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EDITOR'S LETTER: A matter of trust

A wealthy retired gentleman in Los Angeles County who sold his investment management business years ago and has since run his own family office, said something to me recently that really struck a chord.

When I asked if he liked to invest in real estate because he could see and touch it, he replied: “That means nothing to me. I can hold my share certificates if I wanted to, but I don’t. I don’t want to touch gold either.” This gentleman was happy to remain a passive investor. In fact, when we spoke he happened to be itching to fly off for his wife’s birthday celebration and to go sit on a beach. 

We here at PERE rarely hear investors say they are content to be arm’s length. Nonetheless, this experienced businessman and wise LP – who rightly pointed out that all family offices were different in that some loved real estate because they could relate to it so easily – is not being ridiculed here. His point was that after doing due diligence on a real estate group, he should be able to trust the manager implicitly. He didn’t feel the need to check up on the assets in a fund himself to make sure his investment existed or was being managed properly.

You see, that is the ideal scenario, but the issue of trust still lingers today. We may have just about gotten over the global financial crisis, but new issues have surfaced.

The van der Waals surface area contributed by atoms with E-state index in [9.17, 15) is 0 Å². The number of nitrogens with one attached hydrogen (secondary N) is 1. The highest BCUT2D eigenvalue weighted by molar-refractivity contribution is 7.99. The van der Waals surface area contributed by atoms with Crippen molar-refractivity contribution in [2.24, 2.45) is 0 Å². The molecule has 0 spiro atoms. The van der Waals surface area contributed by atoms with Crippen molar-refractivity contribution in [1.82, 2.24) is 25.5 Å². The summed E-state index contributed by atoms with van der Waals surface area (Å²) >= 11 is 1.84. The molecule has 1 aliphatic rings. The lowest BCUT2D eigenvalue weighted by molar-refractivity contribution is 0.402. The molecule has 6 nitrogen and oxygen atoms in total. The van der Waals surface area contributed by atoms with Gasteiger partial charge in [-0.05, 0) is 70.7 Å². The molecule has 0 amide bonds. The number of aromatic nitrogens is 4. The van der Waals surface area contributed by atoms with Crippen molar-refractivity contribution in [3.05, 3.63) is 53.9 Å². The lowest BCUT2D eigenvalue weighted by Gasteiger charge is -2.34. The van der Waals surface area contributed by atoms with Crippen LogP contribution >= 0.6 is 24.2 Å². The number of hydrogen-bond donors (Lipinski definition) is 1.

For example, the SEC’s new Private Funds Unit examined real estate advisers last year and concluded that ‘vertically integrated’ ones, meaning in-house teams which provide property management, construction management, and leasing services for additional fees, were being less than honest or transparent when it came to claims about charging fees ‘at market or lower’ levels. 

That is disappointing to hear. And now we know that the SEC is turning its spotlight on real estate advisers more generally having already examined fees and transparency issues at private equity firms and hedge funds. Now, more than ever, it is necessary for firms registered with the SEC – and that pretty much includes all of the PERE 50 ranking firms – to ensure they clean the shop floor and more than that, have in place long term fee practices in all areas that are transparent and fair to LPs. 

Enjoy the issue,

Robin Marriott